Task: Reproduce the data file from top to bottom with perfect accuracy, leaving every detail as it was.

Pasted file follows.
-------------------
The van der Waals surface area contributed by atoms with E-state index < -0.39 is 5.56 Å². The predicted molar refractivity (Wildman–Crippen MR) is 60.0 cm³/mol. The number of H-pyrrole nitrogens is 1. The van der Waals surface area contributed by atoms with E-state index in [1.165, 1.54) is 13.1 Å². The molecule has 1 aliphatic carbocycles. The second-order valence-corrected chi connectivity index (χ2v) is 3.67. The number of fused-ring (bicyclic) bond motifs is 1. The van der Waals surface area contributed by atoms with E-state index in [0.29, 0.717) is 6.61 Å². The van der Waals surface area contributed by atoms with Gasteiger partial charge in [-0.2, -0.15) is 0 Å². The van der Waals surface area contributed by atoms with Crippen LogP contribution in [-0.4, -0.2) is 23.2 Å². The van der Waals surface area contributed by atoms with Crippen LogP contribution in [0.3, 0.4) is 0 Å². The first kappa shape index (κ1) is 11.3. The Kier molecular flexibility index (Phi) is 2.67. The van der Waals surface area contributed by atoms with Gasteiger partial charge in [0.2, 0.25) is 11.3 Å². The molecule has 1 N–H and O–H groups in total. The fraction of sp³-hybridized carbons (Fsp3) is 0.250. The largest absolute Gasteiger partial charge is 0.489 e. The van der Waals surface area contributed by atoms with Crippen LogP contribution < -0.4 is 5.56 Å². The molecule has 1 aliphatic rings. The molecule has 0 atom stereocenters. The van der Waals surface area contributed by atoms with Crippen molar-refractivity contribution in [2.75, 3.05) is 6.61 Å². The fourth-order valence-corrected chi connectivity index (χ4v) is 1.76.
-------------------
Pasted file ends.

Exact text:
The van der Waals surface area contributed by atoms with E-state index < -0.39 is 5.56 Å². The predicted molar refractivity (Wildman–Crippen MR) is 60.0 cm³/mol. The number of H-pyrrole nitrogens is 1. The van der Waals surface area contributed by atoms with E-state index in [1.165, 1.54) is 13.1 Å². The molecule has 1 aliphatic carbocycles. The second-order valence-corrected chi connectivity index (χ2v) is 3.67. The number of fused-ring (bicyclic) bond motifs is 1. The van der Waals surface area contributed by atoms with E-state index in [0.29, 0.717) is 6.61 Å². The van der Waals surface area contributed by atoms with Gasteiger partial charge in [-0.2, -0.15) is 0 Å². The van der Waals surface area contributed by atoms with Crippen LogP contribution in [-0.4, -0.2) is 23.2 Å². The van der Waals surface area contributed by atoms with Crippen LogP contribution in [0.3, 0.4) is 0 Å². The first kappa shape index (κ1) is 11.3. The Kier molecular flexibility index (Phi) is 2.67. The van der Waals surface area contributed by atoms with Gasteiger partial charge in [0.2, 0.25) is 11.3 Å². The molecule has 1 N–H and O–H groups in total. The fraction of sp³-hybridized carbons (Fsp3) is 0.250. The largest absolute Gasteiger partial charge is 0.489 e. The van der Waals surface area contributed by atoms with Crippen LogP contribution < -0.4 is 5.56 Å². The molecule has 1 aliphatic rings. The molecule has 0 atom stereocenters. The van der Waals surface area contributed by atoms with Crippen molar-refractivity contribution in [2.75, 3.05) is 6.61 Å². The fourth-order valence-corrected chi connectivity index (χ4v) is 1.76.